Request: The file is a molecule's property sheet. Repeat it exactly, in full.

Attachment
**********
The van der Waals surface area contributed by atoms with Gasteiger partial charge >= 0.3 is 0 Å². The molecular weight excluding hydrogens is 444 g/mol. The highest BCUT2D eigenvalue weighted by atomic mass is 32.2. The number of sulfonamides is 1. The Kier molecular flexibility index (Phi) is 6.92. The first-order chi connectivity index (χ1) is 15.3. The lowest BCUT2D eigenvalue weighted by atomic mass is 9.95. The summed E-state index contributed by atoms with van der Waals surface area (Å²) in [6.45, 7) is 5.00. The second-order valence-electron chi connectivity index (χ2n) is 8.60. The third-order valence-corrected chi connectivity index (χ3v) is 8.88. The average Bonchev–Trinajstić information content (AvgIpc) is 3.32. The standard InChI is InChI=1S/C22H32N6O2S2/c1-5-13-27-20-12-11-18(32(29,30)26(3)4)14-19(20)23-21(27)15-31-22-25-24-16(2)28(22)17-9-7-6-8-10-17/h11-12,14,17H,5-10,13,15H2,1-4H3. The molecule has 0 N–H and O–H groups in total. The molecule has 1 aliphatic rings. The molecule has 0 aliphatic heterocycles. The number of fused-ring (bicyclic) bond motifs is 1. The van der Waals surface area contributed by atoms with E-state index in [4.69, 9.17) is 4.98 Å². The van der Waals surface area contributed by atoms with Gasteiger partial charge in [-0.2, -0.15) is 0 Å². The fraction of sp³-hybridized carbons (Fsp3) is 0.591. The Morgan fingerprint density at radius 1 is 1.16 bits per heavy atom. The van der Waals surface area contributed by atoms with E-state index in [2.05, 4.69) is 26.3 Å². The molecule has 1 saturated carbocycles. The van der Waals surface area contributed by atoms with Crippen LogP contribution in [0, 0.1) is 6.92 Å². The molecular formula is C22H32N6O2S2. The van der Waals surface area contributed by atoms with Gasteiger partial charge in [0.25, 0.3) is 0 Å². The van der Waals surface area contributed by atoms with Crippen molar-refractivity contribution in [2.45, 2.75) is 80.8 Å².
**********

The van der Waals surface area contributed by atoms with Gasteiger partial charge >= 0.3 is 0 Å². The molecular weight excluding hydrogens is 444 g/mol. The highest BCUT2D eigenvalue weighted by atomic mass is 32.2. The number of sulfonamides is 1. The Kier molecular flexibility index (Phi) is 6.92. The first-order chi connectivity index (χ1) is 15.3. The lowest BCUT2D eigenvalue weighted by atomic mass is 9.95. The summed E-state index contributed by atoms with van der Waals surface area (Å²) in [6.45, 7) is 5.00. The second-order valence-electron chi connectivity index (χ2n) is 8.60. The third-order valence-corrected chi connectivity index (χ3v) is 8.88. The average Bonchev–Trinajstić information content (AvgIpc) is 3.32. The standard InChI is InChI=1S/C22H32N6O2S2/c1-5-13-27-20-12-11-18(32(29,30)26(3)4)14-19(20)23-21(27)15-31-22-25-24-16(2)28(22)17-9-7-6-8-10-17/h11-12,14,17H,5-10,13,15H2,1-4H3. The molecule has 0 N–H and O–H groups in total. The molecule has 1 aliphatic rings. The molecule has 0 aliphatic heterocycles. The number of fused-ring (bicyclic) bond motifs is 1. The van der Waals surface area contributed by atoms with E-state index in [4.69, 9.17) is 4.98 Å². The van der Waals surface area contributed by atoms with Gasteiger partial charge in [-0.2, -0.15) is 0 Å². The fraction of sp³-hybridized carbons (Fsp3) is 0.591. The Morgan fingerprint density at radius 1 is 1.16 bits per heavy atom. The van der Waals surface area contributed by atoms with E-state index in [2.05, 4.69) is 26.3 Å². The molecule has 1 saturated carbocycles. The van der Waals surface area contributed by atoms with Crippen LogP contribution in [0, 0.1) is 6.92 Å². The molecular formula is C22H32N6O2S2. The van der Waals surface area contributed by atoms with Gasteiger partial charge in [0.25, 0.3) is 0 Å². The van der Waals surface area contributed by atoms with Crippen molar-refractivity contribution in [2.45, 2.75) is 80.8 Å².